TJJD has policy and standards for employees, volunteers and contractors that prohibit them from becoming inappropriately personally involved with youthful offenders in our care. All staff, volunteers and contractors are provided training on professional ethics and in maintaining professional boundaries when interacting with the youth. Employee disciplinary action, termination of volunteer and contractual services, and referral to the Special Prosecution Unit (SPU) for alleged criminal misconduct is initiated when appropriate. The investigative staff of the TJJD Office of Inspector General (OIG) and the TJJD Administrative Investigations Department has received and will continue to receive specialized training in conducting investigations into sexual assault, sexual abuse, and sexual harassment. Furthermore, when sufficient evidence exists regarding alleged misconduct of an employee, volunteer or contractor, TJJD does not hesitate to remove that employee, that volunteer or contractor. The agency also supports criminal prosecution of that employee, volunteer or contractor. These are just some of the ways TJJD is committed to maintaining a safe, humane, and appropriate secure environment for youthful offenders committed to our care.
How does PREA impact TJJD employees?
PREA addresses the sexual safety of all youths in TJJD’s custody including our zero tolerance policy on sexual assault, sexual abuse and sexual harassment. Zero tolerance means that TJJD does not tolerate any form of sexual assault, sexual abuse or sexual harassment and affirms that there is no such thing as consensual sex between a staff and a youth or between a youth and youth. Employees who violate this zero-tolerance policy will be subject to disciplinary actions including termination, investigated by the OIG and referred for criminal prosecution to the SPU when appropriate.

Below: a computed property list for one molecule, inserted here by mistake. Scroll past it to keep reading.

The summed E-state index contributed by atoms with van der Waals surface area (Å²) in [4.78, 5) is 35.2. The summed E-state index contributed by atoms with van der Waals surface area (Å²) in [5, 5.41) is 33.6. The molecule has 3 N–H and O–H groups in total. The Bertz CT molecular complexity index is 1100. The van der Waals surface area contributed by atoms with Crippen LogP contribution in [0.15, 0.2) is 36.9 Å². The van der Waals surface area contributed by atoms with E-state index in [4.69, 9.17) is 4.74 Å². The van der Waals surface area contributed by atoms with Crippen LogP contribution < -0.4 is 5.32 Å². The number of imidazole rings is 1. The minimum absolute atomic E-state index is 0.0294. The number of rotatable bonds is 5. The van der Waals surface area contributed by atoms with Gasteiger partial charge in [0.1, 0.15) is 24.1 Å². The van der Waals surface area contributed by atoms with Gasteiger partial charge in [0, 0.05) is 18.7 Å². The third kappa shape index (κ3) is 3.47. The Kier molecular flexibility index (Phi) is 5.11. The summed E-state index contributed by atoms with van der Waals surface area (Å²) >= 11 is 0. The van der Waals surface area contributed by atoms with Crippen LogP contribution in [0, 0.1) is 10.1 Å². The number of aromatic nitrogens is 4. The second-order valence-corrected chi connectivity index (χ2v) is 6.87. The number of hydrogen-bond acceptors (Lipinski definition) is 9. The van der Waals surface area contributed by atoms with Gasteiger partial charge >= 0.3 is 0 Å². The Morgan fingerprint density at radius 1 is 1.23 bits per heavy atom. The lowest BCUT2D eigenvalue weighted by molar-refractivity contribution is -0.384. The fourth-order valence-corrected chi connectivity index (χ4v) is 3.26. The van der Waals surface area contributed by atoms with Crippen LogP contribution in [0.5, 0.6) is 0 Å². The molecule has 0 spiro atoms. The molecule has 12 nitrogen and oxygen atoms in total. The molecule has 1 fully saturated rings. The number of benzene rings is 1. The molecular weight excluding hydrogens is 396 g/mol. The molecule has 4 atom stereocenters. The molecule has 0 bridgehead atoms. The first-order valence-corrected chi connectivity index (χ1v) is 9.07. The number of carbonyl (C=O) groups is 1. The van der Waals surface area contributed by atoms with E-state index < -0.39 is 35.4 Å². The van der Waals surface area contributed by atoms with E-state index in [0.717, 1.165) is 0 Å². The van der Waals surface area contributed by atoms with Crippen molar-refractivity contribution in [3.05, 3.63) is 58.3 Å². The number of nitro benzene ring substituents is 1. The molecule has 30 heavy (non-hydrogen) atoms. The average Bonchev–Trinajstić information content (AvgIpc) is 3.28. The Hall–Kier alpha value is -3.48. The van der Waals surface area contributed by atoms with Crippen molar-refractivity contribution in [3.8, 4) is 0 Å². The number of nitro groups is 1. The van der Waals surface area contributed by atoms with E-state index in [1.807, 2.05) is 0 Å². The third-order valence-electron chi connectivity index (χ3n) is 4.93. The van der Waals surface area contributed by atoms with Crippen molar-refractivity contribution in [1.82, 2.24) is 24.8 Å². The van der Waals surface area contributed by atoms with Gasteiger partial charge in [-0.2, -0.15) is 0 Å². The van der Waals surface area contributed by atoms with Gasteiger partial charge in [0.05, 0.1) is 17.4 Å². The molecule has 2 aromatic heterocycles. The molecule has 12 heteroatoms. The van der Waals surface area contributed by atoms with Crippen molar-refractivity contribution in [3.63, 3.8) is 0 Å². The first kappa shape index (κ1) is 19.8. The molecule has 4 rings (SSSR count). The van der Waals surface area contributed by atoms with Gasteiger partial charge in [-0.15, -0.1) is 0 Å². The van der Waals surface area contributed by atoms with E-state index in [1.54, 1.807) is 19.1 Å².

Why should I be concerned with sexual misconduct at my facility
Sexual misconduct is not about sex. It is about safety and security. Both are compromised wherever boundaries break down and a staff member becomes personally or intimately involved with a youth.
Staff Sexual Misconduct undermines the mission of TJJD by creating an unstable living and working environment for the youth as well as supervising staff members. Staff sexual misconduct with a youth affects the correctional facility by:
- Jeopardizing staff safety
- Threatening the agency and facility safety and security
- Creating the risk of legal action--both criminal and civil
- Creating health risks
- Harming family relationships
- Creating negative public views of TJJD
- Diminishing trust and morale of staff and youth
- Weakening respect for, and the authority of, Juvenile Corrections Officer staff among the youth
What about youth who either manipulate the system using PREA or make false allegations against staff?
Staff are often concerned that addressing PREA-related issues in policy and procedure, and educating youth as to their right to be safe while in custody, may result in false accusations or false reports of staff misconduct. Experience has shown that there may be an initial spike in reporting, or reports that “test” the facility’s system and policy. However, incidence of false reporting usually subsides when both staff and youth realize that there will be a thorough and timely investigation of all incidences of alleged false reporting.
National Institute of Correction
National Council on Crime and Delinquency/Children’s Research Center